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John Krystal, MD

Robert L. McNeil, Jr. Professor of Translational Research and Professor of Psychiatry and of Neuroscience; Co-Director, Yale Center for Clinical Investigation; Chair, Department of Psychiatry; Chief of Psychiatry, Yale-New Haven Hospital; Director: NIAAA Center for the Translational Neuroscience of Alcoholism; Director, Clinical Neuroscience Division, VA National Center for PTSD

Complex but common mental illnesses such as schizophrenia, alcoholism, and depression continue to challenge scientists, who seek ever better treatments for patients. John H. Krystal, MD, has made a career of delving to molecular levels of the brain to better understand how these psychiatric disorders function, and finding novel treatments for them in order to improve the lives of patients and their families.

One of these novel treatments, for which Dr. Krystal is well known, made use of the street drug ketamine, infamously known as “Special K.” Dr. Krystal and a team of investigators successfully used the drug in the 1990’s to safely and transiently produce in healthy people symptoms and disturbances in brain function associated with schizophrenia and to probe the neurobiology of alcohol intoxication and alcoholism. His laboratory then discovered the rapid antidepressant properties of ketamine in humans. Ketamine is now administered widely for treatment-resistant symptoms of depression and one form of ketamine is now in Phase III clinical trials.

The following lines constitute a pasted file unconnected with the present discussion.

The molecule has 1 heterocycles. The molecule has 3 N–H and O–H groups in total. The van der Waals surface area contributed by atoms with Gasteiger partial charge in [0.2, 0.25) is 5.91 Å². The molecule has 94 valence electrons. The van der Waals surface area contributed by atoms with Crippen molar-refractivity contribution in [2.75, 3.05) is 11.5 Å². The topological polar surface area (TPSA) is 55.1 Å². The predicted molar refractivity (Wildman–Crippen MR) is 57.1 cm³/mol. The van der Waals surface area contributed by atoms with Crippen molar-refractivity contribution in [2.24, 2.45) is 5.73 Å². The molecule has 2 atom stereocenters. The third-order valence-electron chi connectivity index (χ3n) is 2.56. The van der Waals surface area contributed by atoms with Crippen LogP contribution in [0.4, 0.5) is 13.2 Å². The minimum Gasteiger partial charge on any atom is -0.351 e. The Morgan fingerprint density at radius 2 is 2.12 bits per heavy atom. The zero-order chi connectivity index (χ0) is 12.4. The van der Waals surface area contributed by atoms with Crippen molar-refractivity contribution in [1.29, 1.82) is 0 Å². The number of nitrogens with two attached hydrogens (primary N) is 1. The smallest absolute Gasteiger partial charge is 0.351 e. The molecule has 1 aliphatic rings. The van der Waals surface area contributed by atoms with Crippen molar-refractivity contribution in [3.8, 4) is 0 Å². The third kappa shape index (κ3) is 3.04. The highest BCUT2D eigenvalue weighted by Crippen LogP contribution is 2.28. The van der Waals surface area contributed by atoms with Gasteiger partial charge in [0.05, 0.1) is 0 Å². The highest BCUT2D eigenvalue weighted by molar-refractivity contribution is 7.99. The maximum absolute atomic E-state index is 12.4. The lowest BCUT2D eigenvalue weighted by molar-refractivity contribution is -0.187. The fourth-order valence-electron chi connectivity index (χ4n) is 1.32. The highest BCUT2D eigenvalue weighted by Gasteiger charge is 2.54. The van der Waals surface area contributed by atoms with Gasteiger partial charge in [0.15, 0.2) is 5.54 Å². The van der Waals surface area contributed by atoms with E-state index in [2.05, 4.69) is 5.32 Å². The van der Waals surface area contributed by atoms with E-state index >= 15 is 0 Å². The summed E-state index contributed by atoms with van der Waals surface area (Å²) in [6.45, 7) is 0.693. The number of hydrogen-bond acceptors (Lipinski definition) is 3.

Dr. Krystal has mentored several YCCI Scholars who study how the mechanisms of the brain at the molecular level impact behavior, relating to such disorders as cocaine addiction, mood disorder, delusions, and schizophrenia.

“I learned very early on,” he said, of the days when he was a mentee himself, “to ask the important question, rather than the easy question, and then to design the most powerful experiment that could destroy it: what we used to call the ‘killer experiment.’ If the hypothesis could withstand these kinds of tests, then it might be more powerful.” Dr. Krystal feels that it is an important part of the scientific process to mentor young investigators, and pass on the lessons he has learned. “In some way, the way I can best have an impact on my field is by training people who will be future innovators.”